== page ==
One of the Welsh 100 activities is ‘Dive the Wrecks off the Dale Peninsula”. There are hundreds of ship wrecks off the coast of Pembrokeshire, and the Dale Peninsula is a rich area for wrecks, the water is crystal clear and it’s an easy place to get to. For a full list visit the Dive Pembrokeshire website – http://www.dive-pembrokeshire.com/wreck1.html. Therefore, logic suggests that this an ideal place to go diving. Hmmm…Well I’ve done my PADI 1 diving certificate, but that was in a swimming pool, and nowhere near the open sea. Neither Aunty nor I have any diving equipment other than a wet suit each. So doing the actual diving was never really an option. But if we bend the rules and pretend that we couldn’t dive because the tide was out, will you let us off and allow us to claim this one?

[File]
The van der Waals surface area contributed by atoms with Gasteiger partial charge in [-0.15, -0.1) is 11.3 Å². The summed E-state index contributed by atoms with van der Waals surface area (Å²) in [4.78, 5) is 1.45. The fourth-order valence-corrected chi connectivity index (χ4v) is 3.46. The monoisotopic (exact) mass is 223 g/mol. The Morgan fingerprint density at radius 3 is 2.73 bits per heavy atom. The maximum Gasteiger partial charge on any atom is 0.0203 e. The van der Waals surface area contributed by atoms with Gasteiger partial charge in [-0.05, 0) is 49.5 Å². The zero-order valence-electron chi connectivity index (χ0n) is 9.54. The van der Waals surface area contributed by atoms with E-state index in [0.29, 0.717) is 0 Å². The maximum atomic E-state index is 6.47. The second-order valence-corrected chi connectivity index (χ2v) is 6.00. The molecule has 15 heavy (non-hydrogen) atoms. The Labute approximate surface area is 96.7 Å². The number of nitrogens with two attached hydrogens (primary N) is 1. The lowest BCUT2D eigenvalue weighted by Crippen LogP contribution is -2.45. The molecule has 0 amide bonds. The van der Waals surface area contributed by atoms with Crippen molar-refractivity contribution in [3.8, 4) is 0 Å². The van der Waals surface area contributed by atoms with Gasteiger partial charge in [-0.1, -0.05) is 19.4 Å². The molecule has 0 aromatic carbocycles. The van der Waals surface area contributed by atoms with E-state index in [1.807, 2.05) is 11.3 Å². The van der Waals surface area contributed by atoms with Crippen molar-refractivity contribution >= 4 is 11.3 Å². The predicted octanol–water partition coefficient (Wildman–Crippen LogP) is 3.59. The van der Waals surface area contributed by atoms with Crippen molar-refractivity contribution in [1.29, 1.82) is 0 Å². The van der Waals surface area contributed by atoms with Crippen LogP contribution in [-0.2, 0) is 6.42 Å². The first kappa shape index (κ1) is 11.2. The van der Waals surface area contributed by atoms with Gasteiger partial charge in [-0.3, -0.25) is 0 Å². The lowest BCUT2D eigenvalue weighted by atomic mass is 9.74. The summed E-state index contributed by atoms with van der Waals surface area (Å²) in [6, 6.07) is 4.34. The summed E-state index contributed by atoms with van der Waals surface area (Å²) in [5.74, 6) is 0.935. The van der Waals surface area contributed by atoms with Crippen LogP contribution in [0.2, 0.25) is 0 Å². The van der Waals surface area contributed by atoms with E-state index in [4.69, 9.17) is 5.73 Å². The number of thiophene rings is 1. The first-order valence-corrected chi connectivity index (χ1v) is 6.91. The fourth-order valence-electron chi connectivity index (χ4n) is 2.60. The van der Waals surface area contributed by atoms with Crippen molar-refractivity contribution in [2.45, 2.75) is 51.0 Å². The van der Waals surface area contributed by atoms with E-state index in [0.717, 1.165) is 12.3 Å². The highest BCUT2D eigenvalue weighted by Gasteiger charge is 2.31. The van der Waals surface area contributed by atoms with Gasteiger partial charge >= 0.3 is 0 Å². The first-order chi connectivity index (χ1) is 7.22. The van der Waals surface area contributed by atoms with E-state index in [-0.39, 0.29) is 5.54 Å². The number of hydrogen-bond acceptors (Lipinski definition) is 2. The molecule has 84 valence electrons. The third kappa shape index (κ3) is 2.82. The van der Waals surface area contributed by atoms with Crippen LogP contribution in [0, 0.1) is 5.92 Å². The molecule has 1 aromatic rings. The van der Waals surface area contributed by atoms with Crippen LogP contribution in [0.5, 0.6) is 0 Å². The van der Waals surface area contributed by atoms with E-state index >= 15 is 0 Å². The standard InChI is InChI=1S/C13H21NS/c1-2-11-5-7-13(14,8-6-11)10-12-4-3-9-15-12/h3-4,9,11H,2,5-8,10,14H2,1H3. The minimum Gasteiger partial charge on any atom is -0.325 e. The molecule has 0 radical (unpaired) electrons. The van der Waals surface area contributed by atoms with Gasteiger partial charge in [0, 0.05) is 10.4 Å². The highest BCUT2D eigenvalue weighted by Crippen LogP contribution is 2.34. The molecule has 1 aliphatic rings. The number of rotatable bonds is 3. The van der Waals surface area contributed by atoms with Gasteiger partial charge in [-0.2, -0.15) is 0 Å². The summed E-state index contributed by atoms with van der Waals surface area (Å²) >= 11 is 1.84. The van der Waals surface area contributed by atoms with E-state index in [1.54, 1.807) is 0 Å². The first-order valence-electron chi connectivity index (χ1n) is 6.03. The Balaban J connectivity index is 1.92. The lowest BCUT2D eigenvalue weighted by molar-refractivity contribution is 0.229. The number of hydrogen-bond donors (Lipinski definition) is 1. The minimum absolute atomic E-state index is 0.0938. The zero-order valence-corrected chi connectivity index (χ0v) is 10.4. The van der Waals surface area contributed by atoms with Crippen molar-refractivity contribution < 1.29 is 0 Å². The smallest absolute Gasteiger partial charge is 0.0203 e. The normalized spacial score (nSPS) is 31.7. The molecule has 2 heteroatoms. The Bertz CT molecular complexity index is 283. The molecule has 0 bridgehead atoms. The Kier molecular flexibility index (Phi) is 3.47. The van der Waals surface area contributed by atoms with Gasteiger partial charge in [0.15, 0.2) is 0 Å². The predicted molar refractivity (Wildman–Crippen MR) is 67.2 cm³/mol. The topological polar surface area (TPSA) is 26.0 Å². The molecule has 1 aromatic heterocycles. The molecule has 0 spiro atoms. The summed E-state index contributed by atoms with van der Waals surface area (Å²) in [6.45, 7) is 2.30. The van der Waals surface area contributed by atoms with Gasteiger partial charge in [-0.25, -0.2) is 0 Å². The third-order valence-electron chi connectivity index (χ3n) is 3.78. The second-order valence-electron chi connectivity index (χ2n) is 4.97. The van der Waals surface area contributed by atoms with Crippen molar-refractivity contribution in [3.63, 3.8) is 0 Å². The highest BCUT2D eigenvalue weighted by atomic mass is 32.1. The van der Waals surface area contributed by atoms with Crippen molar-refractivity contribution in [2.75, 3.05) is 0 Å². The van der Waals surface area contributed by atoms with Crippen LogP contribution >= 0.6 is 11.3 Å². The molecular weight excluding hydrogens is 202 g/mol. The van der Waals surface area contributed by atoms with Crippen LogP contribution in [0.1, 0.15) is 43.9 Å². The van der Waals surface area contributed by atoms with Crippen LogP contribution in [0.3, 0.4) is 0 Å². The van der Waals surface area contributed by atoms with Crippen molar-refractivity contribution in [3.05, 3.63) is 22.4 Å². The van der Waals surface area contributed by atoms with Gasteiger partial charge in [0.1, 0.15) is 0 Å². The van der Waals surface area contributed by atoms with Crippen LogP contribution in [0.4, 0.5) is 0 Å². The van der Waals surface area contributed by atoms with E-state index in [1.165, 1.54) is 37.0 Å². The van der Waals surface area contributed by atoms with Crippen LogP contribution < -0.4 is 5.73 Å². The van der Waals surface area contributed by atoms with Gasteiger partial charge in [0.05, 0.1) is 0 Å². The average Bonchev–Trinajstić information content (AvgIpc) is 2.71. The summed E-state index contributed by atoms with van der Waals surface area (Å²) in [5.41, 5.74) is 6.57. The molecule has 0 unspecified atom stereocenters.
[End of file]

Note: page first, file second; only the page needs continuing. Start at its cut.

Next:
On a recent walk around the Dale Peninsula with friends we had lunch, an important activity, on Mill Bay beach. This small hidden beach has a played it’s part in history, but more on this in another blog. Now back to the what we found. Sticking out of the sand near a bank of rocks wreckage was strewn across the flat expanse. These were the remains of HMS Barking, a Boom Defence Vessel built during the Second World War, being commissioned in December 1941. A Boom Defence Vessel was responsible for laying, maintaining and removing defensive booms and nets across harbours and sometime around individual or groups of ships, to protect them from attack by submarines. After the war finished she finished her service in Freetown, until 1964 she was sold for scrap. Then on route to Briton Ferry she broke free from the towing tug and was wrecked of Mill Bay. After being heavily salvaged, only the base plates remained to mark her ships grave. We had a mooch around but there really wasn’t much to see, and so after lunch we moved on.